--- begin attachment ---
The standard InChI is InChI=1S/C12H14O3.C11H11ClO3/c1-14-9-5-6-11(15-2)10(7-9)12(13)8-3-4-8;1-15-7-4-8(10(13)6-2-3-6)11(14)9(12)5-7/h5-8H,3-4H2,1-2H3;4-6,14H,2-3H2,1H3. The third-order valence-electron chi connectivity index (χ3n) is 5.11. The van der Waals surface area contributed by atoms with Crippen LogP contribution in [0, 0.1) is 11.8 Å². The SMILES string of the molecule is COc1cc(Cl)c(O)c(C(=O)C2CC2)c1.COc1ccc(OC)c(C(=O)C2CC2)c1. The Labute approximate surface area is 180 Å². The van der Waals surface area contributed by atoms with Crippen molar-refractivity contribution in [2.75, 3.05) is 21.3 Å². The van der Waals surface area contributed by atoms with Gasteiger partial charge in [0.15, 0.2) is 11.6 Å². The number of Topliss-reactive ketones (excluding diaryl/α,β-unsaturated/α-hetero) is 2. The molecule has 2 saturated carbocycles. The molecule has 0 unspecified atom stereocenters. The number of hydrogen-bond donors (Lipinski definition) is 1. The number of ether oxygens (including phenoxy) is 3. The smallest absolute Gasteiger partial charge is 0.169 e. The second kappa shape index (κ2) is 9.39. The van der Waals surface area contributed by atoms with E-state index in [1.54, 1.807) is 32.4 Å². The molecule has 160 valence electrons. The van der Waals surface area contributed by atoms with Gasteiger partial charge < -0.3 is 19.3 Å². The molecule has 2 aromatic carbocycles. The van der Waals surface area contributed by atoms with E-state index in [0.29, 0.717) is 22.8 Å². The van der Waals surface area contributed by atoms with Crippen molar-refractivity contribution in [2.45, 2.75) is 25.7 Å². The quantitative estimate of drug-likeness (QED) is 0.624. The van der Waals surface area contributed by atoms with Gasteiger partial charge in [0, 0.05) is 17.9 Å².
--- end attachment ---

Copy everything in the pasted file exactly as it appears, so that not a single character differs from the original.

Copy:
The standard InChI is InChI=1S/C12H14O3.C11H11ClO3/c1-14-9-5-6-11(15-2)10(7-9)12(13)8-3-4-8;1-15-7-4-8(10(13)6-2-3-6)11(14)9(12)5-7/h5-8H,3-4H2,1-2H3;4-6,14H,2-3H2,1H3. The third-order valence-electron chi connectivity index (χ3n) is 5.11. The van der Waals surface area contributed by atoms with Crippen LogP contribution in [0, 0.1) is 11.8 Å². The SMILES string of the molecule is COc1cc(Cl)c(O)c(C(=O)C2CC2)c1.COc1ccc(OC)c(C(=O)C2CC2)c1. The Labute approximate surface area is 180 Å². The van der Waals surface area contributed by atoms with Crippen molar-refractivity contribution in [2.75, 3.05) is 21.3 Å². The van der Waals surface area contributed by atoms with Gasteiger partial charge in [0.15, 0.2) is 11.6 Å². The number of Topliss-reactive ketones (excluding diaryl/α,β-unsaturated/α-hetero) is 2. The molecule has 2 saturated carbocycles. The molecule has 0 unspecified atom stereocenters. The number of hydrogen-bond donors (Lipinski definition) is 1. The number of ether oxygens (including phenoxy) is 3. The smallest absolute Gasteiger partial charge is 0.169 e. The second kappa shape index (κ2) is 9.39. The van der Waals surface area contributed by atoms with E-state index in [1.54, 1.807) is 32.4 Å². The molecule has 160 valence electrons. The van der Waals surface area contributed by atoms with Gasteiger partial charge < -0.3 is 19.3 Å². The molecule has 2 aromatic carbocycles. The van der Waals surface area contributed by atoms with E-state index in [0.29, 0.717) is 22.8 Å². The van der Waals surface area contributed by atoms with Crippen molar-refractivity contribution in [2.45, 2.75) is 25.7 Å². The quantitative estimate of drug-likeness (QED) is 0.624. The van der Waals surface area contributed by atoms with Gasteiger partial charge in [0, 0.05) is 17.9 Å².